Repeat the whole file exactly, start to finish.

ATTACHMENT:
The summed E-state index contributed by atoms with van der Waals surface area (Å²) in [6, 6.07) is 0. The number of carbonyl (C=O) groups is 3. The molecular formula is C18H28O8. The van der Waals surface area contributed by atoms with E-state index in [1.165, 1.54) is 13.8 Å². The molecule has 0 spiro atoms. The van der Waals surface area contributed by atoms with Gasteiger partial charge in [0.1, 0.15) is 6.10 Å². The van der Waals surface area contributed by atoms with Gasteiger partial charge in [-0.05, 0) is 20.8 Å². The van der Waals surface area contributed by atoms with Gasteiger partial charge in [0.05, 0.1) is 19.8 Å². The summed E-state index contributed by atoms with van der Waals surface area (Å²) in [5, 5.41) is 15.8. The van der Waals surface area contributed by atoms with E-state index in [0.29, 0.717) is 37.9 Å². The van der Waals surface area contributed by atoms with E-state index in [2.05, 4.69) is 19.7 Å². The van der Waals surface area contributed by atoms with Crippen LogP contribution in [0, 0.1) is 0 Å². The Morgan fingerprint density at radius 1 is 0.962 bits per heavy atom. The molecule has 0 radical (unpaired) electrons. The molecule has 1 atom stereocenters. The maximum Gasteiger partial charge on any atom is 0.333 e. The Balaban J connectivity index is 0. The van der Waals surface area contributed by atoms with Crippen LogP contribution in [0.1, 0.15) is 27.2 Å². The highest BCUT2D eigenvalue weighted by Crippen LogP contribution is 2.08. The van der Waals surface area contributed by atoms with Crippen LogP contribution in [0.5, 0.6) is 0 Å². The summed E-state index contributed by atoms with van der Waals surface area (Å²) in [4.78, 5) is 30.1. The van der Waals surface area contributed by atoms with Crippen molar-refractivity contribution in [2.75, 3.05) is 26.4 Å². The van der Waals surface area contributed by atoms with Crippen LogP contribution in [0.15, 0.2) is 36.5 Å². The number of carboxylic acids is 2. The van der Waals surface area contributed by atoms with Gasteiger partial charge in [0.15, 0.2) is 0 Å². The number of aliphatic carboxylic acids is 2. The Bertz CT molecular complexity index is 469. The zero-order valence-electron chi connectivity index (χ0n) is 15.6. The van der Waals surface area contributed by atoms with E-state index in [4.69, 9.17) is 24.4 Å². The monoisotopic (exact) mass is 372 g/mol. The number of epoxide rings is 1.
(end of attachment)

The summed E-state index contributed by atoms with van der Waals surface area (Å²) in [6, 6.07) is 0. The number of carbonyl (C=O) groups is 3. The molecular formula is C18H28O8. The van der Waals surface area contributed by atoms with E-state index in [1.165, 1.54) is 13.8 Å². The molecule has 0 spiro atoms. The van der Waals surface area contributed by atoms with Gasteiger partial charge in [0.1, 0.15) is 6.10 Å². The van der Waals surface area contributed by atoms with Gasteiger partial charge in [-0.05, 0) is 20.8 Å². The van der Waals surface area contributed by atoms with Gasteiger partial charge in [0.05, 0.1) is 19.8 Å². The summed E-state index contributed by atoms with van der Waals surface area (Å²) in [5, 5.41) is 15.8. The van der Waals surface area contributed by atoms with E-state index in [0.29, 0.717) is 37.9 Å². The van der Waals surface area contributed by atoms with E-state index in [2.05, 4.69) is 19.7 Å². The van der Waals surface area contributed by atoms with Crippen LogP contribution in [0, 0.1) is 0 Å². The Morgan fingerprint density at radius 1 is 0.962 bits per heavy atom. The molecule has 0 radical (unpaired) electrons. The molecule has 1 atom stereocenters. The maximum Gasteiger partial charge on any atom is 0.333 e. The Balaban J connectivity index is 0. The van der Waals surface area contributed by atoms with Crippen LogP contribution in [0.1, 0.15) is 27.2 Å². The highest BCUT2D eigenvalue weighted by Crippen LogP contribution is 2.08. The van der Waals surface area contributed by atoms with Crippen LogP contribution in [0.5, 0.6) is 0 Å². The summed E-state index contributed by atoms with van der Waals surface area (Å²) in [4.78, 5) is 30.1. The van der Waals surface area contributed by atoms with Crippen molar-refractivity contribution in [2.75, 3.05) is 26.4 Å². The van der Waals surface area contributed by atoms with Crippen LogP contribution in [0.15, 0.2) is 36.5 Å². The number of carboxylic acids is 2. The van der Waals surface area contributed by atoms with Gasteiger partial charge in [0.15, 0.2) is 0 Å². The number of aliphatic carboxylic acids is 2. The Bertz CT molecular complexity index is 469. The zero-order valence-electron chi connectivity index (χ0n) is 15.6. The van der Waals surface area contributed by atoms with E-state index in [4.69, 9.17) is 24.4 Å². The monoisotopic (exact) mass is 372 g/mol. The number of epoxide rings is 1.